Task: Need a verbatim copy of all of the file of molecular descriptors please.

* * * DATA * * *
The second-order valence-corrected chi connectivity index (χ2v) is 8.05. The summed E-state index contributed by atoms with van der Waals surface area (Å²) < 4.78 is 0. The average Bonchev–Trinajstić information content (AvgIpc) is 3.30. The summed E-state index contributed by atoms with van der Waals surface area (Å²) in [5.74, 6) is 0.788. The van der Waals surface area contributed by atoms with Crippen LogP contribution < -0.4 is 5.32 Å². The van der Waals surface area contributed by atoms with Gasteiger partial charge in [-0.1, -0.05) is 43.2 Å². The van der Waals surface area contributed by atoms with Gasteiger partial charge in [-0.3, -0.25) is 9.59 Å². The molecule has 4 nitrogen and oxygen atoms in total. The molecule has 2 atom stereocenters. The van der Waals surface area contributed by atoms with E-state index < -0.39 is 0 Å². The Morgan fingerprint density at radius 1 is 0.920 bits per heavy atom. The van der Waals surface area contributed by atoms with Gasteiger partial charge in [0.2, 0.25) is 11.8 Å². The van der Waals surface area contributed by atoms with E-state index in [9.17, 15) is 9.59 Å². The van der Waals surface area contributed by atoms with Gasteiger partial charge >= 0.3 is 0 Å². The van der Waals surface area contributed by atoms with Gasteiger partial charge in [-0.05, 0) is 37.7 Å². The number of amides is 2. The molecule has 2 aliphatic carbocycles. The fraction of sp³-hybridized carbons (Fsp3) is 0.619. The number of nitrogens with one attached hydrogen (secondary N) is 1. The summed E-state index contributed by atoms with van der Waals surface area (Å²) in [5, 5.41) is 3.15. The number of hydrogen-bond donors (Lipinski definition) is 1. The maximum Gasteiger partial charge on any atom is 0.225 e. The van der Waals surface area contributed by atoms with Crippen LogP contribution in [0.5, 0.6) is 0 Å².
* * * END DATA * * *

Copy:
The second-order valence-corrected chi connectivity index (χ2v) is 8.05. The summed E-state index contributed by atoms with van der Waals surface area (Å²) < 4.78 is 0. The average Bonchev–Trinajstić information content (AvgIpc) is 3.30. The summed E-state index contributed by atoms with van der Waals surface area (Å²) in [5.74, 6) is 0.788. The van der Waals surface area contributed by atoms with Crippen LogP contribution < -0.4 is 5.32 Å². The van der Waals surface area contributed by atoms with Gasteiger partial charge in [-0.1, -0.05) is 43.2 Å². The van der Waals surface area contributed by atoms with Gasteiger partial charge in [-0.3, -0.25) is 9.59 Å². The molecule has 4 nitrogen and oxygen atoms in total. The molecule has 2 atom stereocenters. The van der Waals surface area contributed by atoms with E-state index < -0.39 is 0 Å². The Morgan fingerprint density at radius 1 is 0.920 bits per heavy atom. The van der Waals surface area contributed by atoms with Gasteiger partial charge in [0.2, 0.25) is 11.8 Å². The van der Waals surface area contributed by atoms with E-state index in [9.17, 15) is 9.59 Å². The van der Waals surface area contributed by atoms with Gasteiger partial charge >= 0.3 is 0 Å². The van der Waals surface area contributed by atoms with Gasteiger partial charge in [-0.05, 0) is 37.7 Å². The number of amides is 2. The molecule has 2 aliphatic carbocycles. The fraction of sp³-hybridized carbons (Fsp3) is 0.619. The number of nitrogens with one attached hydrogen (secondary N) is 1. The summed E-state index contributed by atoms with van der Waals surface area (Å²) in [5, 5.41) is 3.15. The number of hydrogen-bond donors (Lipinski definition) is 1. The maximum Gasteiger partial charge on any atom is 0.225 e. The van der Waals surface area contributed by atoms with Crippen LogP contribution in [0.5, 0.6) is 0 Å².